The Outside Story | A Close Look at Fall Colors
Where I live, autumn typically starts in late August, when pockets of red maples start to turn scarlet around the marshes and lakes. Uh oh. As they say in Westeros, "winter is coming."
But not before we get to enjoy fall. Yes, a New England autumn is a postcard clich . Yes, the tour buses and land yachts full of leaf peepers clog the roads. But, really, who can blame them? No matter how many you've seen, fall in the Northeast is still one of nature's most awesome spectacles.
And, so, so ephemeral.
We know basically how the whole thing unfolds, and why. But despite all that has been discovered about tree physiology, we still haven't unpacked everything.
"A lot of general patterns we can see and explain, but there's a lot of complexity that we certainly don't know about the fall color," said Jay Wason III, a tree physiologist and assistant professor in the School of Forest Resources at the University of Maine.
Basically, we have autumn in temperate zones because in the months of low sunlight, cold temperatures, and ice and snow storms, large, flat leaves would be a liability, said Wason.
Decreasing day length is a main driver of the timing of the color change and the resulting leaf drop. But temperature and precipitation also play roles. You can see this by looking at the side of a mountain, where trees at higher elevations typically change color earlier, reflecting colder temperatures, even though all of the trees on the mountainside are reading the same day length. The same holds true in low-lying areas, where colder air pools and creates fall-like temperatures sooner.
Plants sense changes in day length using special molecules called phytochromes, and react by curbing production of chlorophyll, the green pigment that is the heavy lifter when it comes to photosynthesis. As chlorophyll disappears, underlying yellow and orange pigments, called carotenoids, are unmasked. They've been there all along, but only become visible now.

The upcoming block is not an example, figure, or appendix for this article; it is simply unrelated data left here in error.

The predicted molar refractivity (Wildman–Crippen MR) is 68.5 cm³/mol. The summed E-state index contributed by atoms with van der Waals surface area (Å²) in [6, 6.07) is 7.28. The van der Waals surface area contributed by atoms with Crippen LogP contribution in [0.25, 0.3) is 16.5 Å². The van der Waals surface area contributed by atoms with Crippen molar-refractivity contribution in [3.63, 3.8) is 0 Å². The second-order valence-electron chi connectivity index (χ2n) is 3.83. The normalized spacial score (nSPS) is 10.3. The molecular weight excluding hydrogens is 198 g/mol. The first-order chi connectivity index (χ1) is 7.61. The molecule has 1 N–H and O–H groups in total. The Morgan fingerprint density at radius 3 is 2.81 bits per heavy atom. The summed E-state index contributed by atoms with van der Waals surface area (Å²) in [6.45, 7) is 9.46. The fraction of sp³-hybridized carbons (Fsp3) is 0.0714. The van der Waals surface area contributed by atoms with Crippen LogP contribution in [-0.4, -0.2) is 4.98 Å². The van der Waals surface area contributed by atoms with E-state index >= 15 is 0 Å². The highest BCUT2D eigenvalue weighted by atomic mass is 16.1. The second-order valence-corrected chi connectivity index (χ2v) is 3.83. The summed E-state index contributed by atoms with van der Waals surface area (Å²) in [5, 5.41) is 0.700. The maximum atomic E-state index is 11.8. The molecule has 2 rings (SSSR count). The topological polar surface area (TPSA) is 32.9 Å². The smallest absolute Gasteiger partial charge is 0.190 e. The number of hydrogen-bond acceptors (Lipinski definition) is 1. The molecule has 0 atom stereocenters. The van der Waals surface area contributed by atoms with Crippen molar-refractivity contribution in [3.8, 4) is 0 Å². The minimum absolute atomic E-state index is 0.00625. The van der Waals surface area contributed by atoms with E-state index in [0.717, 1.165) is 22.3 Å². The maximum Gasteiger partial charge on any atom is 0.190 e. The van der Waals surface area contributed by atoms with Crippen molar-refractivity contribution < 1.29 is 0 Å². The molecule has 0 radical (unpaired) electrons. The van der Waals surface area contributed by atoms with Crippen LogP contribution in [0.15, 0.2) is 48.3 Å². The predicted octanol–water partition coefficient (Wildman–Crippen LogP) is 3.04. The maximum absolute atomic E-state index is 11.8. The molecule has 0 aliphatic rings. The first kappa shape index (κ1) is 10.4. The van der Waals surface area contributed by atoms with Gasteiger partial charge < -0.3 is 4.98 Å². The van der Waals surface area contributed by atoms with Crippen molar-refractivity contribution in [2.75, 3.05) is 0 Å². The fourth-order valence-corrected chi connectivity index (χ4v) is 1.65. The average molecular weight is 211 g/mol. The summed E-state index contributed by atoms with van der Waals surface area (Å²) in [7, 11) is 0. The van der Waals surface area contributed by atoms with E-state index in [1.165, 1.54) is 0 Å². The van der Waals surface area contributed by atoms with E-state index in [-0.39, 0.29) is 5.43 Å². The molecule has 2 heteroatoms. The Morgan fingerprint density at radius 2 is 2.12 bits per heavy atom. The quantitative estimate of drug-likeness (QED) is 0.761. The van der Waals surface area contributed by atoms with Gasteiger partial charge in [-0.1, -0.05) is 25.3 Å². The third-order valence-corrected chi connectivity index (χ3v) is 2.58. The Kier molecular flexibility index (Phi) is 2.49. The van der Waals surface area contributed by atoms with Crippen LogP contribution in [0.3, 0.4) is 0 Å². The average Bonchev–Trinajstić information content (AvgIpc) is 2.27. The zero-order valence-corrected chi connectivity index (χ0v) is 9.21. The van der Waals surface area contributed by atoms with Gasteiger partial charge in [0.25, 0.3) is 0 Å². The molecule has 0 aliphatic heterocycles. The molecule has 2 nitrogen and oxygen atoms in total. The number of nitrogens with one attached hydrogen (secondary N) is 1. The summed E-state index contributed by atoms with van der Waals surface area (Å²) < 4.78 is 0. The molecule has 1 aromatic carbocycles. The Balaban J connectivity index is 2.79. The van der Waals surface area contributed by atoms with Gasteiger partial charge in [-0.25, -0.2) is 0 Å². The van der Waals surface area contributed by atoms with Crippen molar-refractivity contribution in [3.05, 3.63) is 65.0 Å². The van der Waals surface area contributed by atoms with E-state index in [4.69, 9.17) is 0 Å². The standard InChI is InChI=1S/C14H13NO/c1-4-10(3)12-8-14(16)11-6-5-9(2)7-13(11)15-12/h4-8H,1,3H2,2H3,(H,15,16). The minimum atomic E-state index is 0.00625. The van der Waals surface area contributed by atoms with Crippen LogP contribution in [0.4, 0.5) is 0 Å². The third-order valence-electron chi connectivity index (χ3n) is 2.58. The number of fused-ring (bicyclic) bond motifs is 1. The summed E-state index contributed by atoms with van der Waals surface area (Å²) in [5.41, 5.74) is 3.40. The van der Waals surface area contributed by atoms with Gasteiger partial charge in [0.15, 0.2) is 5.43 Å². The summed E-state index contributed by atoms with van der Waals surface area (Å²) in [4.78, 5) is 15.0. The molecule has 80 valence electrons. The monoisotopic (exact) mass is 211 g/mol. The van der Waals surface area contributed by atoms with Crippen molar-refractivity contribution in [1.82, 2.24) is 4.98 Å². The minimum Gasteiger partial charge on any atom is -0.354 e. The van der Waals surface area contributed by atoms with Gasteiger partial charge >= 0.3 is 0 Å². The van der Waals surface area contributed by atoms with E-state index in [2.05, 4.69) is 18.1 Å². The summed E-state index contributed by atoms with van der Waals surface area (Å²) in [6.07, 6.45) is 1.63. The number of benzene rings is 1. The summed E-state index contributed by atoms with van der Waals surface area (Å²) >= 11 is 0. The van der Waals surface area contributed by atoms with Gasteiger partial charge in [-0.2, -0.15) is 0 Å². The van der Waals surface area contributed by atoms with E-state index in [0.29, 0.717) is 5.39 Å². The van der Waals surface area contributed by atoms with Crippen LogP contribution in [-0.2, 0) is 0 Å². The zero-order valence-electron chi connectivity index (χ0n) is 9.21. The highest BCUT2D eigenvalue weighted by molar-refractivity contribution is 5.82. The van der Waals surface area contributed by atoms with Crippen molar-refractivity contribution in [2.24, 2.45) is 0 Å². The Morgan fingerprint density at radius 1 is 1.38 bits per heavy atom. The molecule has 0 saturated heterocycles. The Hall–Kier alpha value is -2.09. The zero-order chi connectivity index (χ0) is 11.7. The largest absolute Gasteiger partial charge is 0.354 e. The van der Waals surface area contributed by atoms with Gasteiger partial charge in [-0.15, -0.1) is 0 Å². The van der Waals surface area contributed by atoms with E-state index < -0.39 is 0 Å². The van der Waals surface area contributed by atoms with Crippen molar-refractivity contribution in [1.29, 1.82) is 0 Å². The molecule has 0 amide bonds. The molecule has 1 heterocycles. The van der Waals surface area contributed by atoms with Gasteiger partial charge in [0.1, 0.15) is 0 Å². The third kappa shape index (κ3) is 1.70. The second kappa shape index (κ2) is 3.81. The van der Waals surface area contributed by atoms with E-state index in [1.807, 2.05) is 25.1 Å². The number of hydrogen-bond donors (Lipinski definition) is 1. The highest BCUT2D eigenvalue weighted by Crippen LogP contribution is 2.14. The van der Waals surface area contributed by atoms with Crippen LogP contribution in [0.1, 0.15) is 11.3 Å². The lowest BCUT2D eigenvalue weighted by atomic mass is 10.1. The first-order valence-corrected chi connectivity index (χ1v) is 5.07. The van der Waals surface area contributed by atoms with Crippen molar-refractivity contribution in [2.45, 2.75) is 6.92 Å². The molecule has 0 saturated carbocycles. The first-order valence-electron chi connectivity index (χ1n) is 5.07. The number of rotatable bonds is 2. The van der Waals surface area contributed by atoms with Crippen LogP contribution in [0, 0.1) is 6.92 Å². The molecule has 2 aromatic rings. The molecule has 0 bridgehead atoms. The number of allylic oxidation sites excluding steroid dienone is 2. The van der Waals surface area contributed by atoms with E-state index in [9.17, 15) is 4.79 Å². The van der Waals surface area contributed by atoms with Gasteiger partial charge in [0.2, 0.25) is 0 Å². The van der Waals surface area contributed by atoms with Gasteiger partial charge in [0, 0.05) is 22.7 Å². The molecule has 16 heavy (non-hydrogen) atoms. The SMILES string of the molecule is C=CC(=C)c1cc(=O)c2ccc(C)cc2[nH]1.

Reds are something else. Known as anthocyanins, they're produced in the fall, but we're not really certain why. Wason said one hypothesis is that these red-reflecting pigments are helping to protect the leaves from damage by sunlight as the tree is working to siphon all the nutrients it can from its leaves, nitrogen being the most important.
Temperature and precipitation help determine how much of this red pigment is produced, and thus how colorful the fall will be. To make anthocyanins, the tree needs sugars, and to produce those sugars it needs moisture and sunlight. That's why a fall drought can definitely put a damper on the season's colors, said Wason.
As the leaves change colors, each forms a corky layer - the abscission layer - at the end of the stem, which weakens the bond to the twig and eventually cuts it free. After the leaves fall, the yellow, orange, and red pigments break down, leaving nothing but tannins that turn brown. It's those same tannins that slow the breakdown of leaves and allow them to become a mulch layer on the forest floor.
The careful observer will note that, in spring, tree species seem to leaf out at different times. Ashes, for instance, are often one of the last to put on leaves. It's like they're not certain about commitment. When winter is coming, everyone is committed.
"We tend to see more variability in the spring and less in the fall," said Wason. Perhaps that's because tree species tend to be a little more responsive to temperature variation in the springtime, he said.
No one's got the definitive answer, but it's probably related to each tree species' growth strategy, he speculates. In springtime, ashes spend a lot of time and energy building large water transport cells in their stems, only later moving on to leaves. Once built, however, that big plumbing system can move a lot of water and nutrients. In other words, they catch up. By fall, things have evened out.
Scientists are still probing for answers to questions about the fall foliage season. The fact that the leaf extravaganza is a big economic boon to states in the northeastern US is a good excuse for the research. So is climate change and how a warmer earth will affect the annual spectacle.
Warmer temperatures could cause a shift in the timing of fall foliage; summer or fall droughts could affect color saturation; tree species will move over time in response to local climate change. Exactly how things will play out long-term is hard to predict. But autumn is on now. Enjoy it while it lasts.
Joe Rankin writes on forests, nature, and sustainability. The illustration for this column was drawn by Adelaide Tyrol. The Outside Story is assigned and edited by
Northern Woodlands magazine (www.northernwoodlands.org) and sponsored by the Wellborn Ecology Fund of New Hampshire Charitable Foundation (firstname.lastname@example.org)
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